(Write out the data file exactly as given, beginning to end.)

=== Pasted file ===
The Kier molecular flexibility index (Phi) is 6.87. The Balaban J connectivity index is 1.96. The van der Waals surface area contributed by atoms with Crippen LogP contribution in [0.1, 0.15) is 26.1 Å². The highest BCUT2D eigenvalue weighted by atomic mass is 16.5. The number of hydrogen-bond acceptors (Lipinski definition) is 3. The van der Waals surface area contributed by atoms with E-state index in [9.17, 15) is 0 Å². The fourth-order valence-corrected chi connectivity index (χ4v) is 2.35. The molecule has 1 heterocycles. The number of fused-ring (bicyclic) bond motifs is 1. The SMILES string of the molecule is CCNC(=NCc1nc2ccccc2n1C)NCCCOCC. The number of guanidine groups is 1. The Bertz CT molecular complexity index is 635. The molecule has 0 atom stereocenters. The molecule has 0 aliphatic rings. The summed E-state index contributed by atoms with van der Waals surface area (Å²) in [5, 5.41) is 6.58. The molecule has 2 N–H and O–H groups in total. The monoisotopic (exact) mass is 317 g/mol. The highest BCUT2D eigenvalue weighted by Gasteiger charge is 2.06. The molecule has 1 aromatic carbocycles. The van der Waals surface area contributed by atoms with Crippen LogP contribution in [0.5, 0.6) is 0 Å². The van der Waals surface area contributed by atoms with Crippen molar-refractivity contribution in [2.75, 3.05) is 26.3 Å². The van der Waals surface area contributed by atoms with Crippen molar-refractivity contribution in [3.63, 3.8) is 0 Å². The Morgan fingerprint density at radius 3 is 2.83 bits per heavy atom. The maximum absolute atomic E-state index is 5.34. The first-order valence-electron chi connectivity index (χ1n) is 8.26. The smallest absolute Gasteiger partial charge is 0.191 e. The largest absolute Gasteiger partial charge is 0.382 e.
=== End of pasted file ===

The Kier molecular flexibility index (Phi) is 6.87. The Balaban J connectivity index is 1.96. The van der Waals surface area contributed by atoms with Crippen LogP contribution in [0.1, 0.15) is 26.1 Å². The highest BCUT2D eigenvalue weighted by atomic mass is 16.5. The number of hydrogen-bond acceptors (Lipinski definition) is 3. The van der Waals surface area contributed by atoms with E-state index in [9.17, 15) is 0 Å². The fourth-order valence-corrected chi connectivity index (χ4v) is 2.35. The molecule has 1 heterocycles. The number of fused-ring (bicyclic) bond motifs is 1. The SMILES string of the molecule is CCNC(=NCc1nc2ccccc2n1C)NCCCOCC. The number of guanidine groups is 1. The Bertz CT molecular complexity index is 635. The molecule has 0 atom stereocenters. The molecule has 0 aliphatic rings. The summed E-state index contributed by atoms with van der Waals surface area (Å²) in [5, 5.41) is 6.58. The molecule has 2 N–H and O–H groups in total. The monoisotopic (exact) mass is 317 g/mol. The highest BCUT2D eigenvalue weighted by Gasteiger charge is 2.06. The molecule has 1 aromatic carbocycles. The van der Waals surface area contributed by atoms with Crippen LogP contribution in [0.5, 0.6) is 0 Å². The van der Waals surface area contributed by atoms with Crippen molar-refractivity contribution in [2.75, 3.05) is 26.3 Å². The van der Waals surface area contributed by atoms with Crippen molar-refractivity contribution in [3.63, 3.8) is 0 Å². The Morgan fingerprint density at radius 3 is 2.83 bits per heavy atom. The maximum absolute atomic E-state index is 5.34. The first-order valence-electron chi connectivity index (χ1n) is 8.26. The smallest absolute Gasteiger partial charge is 0.191 e. The largest absolute Gasteiger partial charge is 0.382 e.